COVID-19 transmission via aerosol


The U.S-based Centers for Disease Control and Prevention (CDC) acknowledged last week that people can sometimes become infected with the novel coronavirus through airborne transmission, especially in enclosed spaces with inadequate ventilation.
Now, the CDC is saying infection can also spread through exposure to smaller virus-containing droplets and particles that can remain suspended in the air over long distances and time.
“There is evidence that under certain conditions, people with COVID-19 seem to have infected others who were more than six feet away,” the updated site states. “These transmissions occurred within enclosed spaces that had inadequate ventilation. Sometimes the infected person was breathing heavily, for example, while singing or exercising.”
“Under these circumstances,” the site says, “scientists believe that the amount of infectious smaller droplets and particles produced by the people with COVID-19 became concentrated enough to spread the virus to other people. The people who were infected were in the same space during the same time or shortly after the person with COVID-19 had left.”
In a statement, the agency said it “continues to believe, based on current science, that people are more likely to become infected the longer and closer they are to a person with COVID-19.”
Experts have pointed to the spread of the virus in choirs, buses, fitness classes, and other poorly ventilated spaces. In July, more than 200 aerosol biologists and other experts sent a letter expressing concerns about airborne transmission to the World Health Organization, which responded by acknowledging the “emerging evidence” the pathogen can spread through the air.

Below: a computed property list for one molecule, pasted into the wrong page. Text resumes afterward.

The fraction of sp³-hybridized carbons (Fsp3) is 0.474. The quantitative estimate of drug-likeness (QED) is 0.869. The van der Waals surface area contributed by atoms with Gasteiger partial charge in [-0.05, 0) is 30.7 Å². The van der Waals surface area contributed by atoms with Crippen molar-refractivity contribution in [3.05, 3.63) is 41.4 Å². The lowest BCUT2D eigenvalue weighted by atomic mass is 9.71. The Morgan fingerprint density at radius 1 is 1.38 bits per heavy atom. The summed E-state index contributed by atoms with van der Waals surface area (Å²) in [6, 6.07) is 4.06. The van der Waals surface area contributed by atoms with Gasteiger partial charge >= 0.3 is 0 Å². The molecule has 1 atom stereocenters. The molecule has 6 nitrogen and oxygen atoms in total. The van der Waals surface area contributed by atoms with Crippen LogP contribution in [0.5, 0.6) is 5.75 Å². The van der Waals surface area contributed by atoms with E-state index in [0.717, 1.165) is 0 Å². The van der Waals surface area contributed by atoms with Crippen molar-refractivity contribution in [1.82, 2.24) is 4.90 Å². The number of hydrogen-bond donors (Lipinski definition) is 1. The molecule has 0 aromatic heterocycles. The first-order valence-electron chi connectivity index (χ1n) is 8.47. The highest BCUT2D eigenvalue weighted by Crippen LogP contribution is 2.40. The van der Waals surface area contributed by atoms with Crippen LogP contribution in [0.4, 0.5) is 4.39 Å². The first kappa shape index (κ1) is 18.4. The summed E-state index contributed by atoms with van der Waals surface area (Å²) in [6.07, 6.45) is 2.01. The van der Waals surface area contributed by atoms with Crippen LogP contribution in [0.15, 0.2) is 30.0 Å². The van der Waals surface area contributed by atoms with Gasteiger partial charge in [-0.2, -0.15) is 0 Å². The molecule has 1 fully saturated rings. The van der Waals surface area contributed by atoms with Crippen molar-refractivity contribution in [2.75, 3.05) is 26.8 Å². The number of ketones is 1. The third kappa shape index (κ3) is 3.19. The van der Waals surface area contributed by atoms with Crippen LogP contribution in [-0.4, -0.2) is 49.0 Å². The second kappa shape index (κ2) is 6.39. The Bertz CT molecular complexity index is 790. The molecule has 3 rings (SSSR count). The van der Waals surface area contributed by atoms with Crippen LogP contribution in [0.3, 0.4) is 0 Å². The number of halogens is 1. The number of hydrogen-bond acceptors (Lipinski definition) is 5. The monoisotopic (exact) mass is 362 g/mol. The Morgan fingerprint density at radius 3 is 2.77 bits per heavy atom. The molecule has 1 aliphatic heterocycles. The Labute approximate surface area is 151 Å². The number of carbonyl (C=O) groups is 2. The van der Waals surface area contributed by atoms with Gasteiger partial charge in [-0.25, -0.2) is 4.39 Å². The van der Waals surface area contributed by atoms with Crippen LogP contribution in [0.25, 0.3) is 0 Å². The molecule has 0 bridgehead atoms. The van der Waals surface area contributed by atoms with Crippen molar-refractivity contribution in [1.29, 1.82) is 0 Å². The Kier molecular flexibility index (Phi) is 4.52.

The CDC says these are rare, and existing advice on protective behaviors – washing hands, wearing face coverings, and social distancing – remains the same.
“People can protect themselves from the virus that causes COVID-19 by staying at least six feet away from others, wearing a mask that covers their nose and mouth, washing their hands frequently, cleaning touched surfaces often and staying home when sick,” says the CDC.
How easily a virus spreads from person to person can vary. The virus that causes COVID-19 appears to spread more efficiently than influenza but not as efficiently as measles, which is among the most contagious viruses known to affect people.
Respiratory droplets cause infection when they are inhaled or deposited on mucous membranes, such as those that line the inside of the nose and mouth. As the respiratory droplets travel further from the person with COVID-19, the concentration of these droplets decreases. Larger droplets measuring more than five microns fall out of the air due to gravity. Smaller droplets less than five microns and particles spread apart in the air. With passing time, the amount of infectious virus in respiratory droplets also decreases.